A Tale of Two Goats
Parshas Achrei Mos/Parshas Kedoshim
A Tale of Two Goats
One of the topics contained in this week's portion is the avoda of the Kohen Gadol on Yom Kippur in the Beis Hamikdash. During this service, there was one ceremony done with two goats. Lots were drawn, and one goat was sent La'Hashem (to God, meaning, offered as a korban in the Beis Hamikdash), and the other was sent La'azazel (thrown off the cliff of a strong and mighty mountain in the desert; Rashi Parshas Acharei Mos,16:8, based on Yoma, chap. 6, "Shnei Si-eerei", pg. 67b). Both of these goats were meant to atone for the sins of the Jewish people (Parshas Acharei Mos, 16:5-22).
One question is, why were two goats necessary for atonement? Why couldn't one goat suffice? Another question is, why were these goats treated so differently? Why was one offered as a korban in the Beis Hamikdash, whereas the other was chucked off the side of a mountain?
Another bizarre component of this service was that both goats had to be identical in color, height, price, and they had to be purchased at the same time (Mishna Yoma, chap. 6, "Shnei Si-eerei", pg. 62a).
If these goats were treated so differently, why did they have to be the same?
Since we are talking about the Yom Kippur service, let us turn to the liturgy of Yom Kippur. In the middle blessing of the Silent Prayer it says, "You are the Salchan L'Yisrael (Forgiver of Israel) U'Machalan L'Shivtei Yeshurun (Pardoner of the Tribes of Yeshurun)."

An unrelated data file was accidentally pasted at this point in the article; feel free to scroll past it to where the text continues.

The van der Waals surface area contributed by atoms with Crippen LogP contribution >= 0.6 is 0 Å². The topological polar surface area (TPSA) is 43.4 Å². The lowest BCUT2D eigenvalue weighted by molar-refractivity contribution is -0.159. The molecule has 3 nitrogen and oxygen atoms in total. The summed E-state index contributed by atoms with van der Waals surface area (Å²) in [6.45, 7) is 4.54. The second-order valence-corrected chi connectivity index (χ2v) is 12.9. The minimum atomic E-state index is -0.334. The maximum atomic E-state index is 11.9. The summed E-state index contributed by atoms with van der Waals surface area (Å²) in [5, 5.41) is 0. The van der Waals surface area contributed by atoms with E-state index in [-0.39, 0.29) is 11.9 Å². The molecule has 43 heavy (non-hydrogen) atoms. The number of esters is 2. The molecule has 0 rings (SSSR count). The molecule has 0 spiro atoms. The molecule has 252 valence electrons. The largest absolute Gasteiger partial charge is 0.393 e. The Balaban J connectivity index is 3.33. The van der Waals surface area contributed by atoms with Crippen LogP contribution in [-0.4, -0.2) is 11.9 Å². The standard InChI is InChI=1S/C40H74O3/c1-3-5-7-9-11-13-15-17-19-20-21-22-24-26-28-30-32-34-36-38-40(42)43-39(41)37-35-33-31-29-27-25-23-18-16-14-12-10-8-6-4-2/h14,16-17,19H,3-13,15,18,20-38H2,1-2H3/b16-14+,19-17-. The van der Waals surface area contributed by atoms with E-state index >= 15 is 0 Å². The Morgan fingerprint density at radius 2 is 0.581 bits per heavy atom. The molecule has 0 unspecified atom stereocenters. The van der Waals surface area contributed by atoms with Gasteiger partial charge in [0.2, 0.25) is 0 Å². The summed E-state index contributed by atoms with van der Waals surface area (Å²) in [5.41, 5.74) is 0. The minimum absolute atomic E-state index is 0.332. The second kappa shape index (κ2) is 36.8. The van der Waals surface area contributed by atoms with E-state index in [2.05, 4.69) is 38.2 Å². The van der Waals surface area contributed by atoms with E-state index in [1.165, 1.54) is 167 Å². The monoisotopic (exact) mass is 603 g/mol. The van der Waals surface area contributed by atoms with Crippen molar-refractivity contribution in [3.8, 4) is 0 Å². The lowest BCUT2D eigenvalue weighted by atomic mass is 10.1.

There are two expressions mentioned: "Salchan L'Yisrael," and "Machalan L'Shivtei Yeshurun." Although these two expressions sound similar, there are different words that are used. What do these two expressions refer to?
The Meshech Chochmah (Rabbi Meir Simcha Hakohen of Dvinsk, Latvia, 1843-1926) explains all of this in the following way. There are two sins for which we are still paying the price for until this very day. One of them is the Chet Ha'egel (The Sin of the Golden Calf). The other is the sin of Mechiras Yosef (the sale of Yosef).
In Parshas Ki Sisa (32:34) Rashi (citing Sanhedrin, chap. 11, "Chelek", pg. 102a) says that whenever Hashem punishes us for our own sins, He adds a small dose of punishment to atone for the sin of the Golden Calf.
The Midrash Shocher Tov (Mishlei, 1) quotes Rebbi Yehoshua ben Levi who said that the Asara Harugei Malchus (Ten Martyrs) were murdered to atone for the sin of the ten brothers who sold Yosef. Rav Avin adds that this sin must be atoned for in every generation with the deaths of ten righteous people.
This all fits in very nicely with the verse that says about Hashem that He is One, "Who visits the sin of fathers upon children" (Parshas Yisro, 20:5). However, this seems to contradict the verse which says, "And sons will not be put to death because of fathers" (Parshas Ki Seitzei, 24:16). The Gemara (Berachos, chap. 1, "M'eimasai", pg. 7a) resolved this apparent contradiction by saying that when children repeat the sins of their fathers, Hashem punishes them for their own sins and for their father's sins. However, when children do not follow in the evil footsteps of their fathers, they are not punished for their fathers' sins.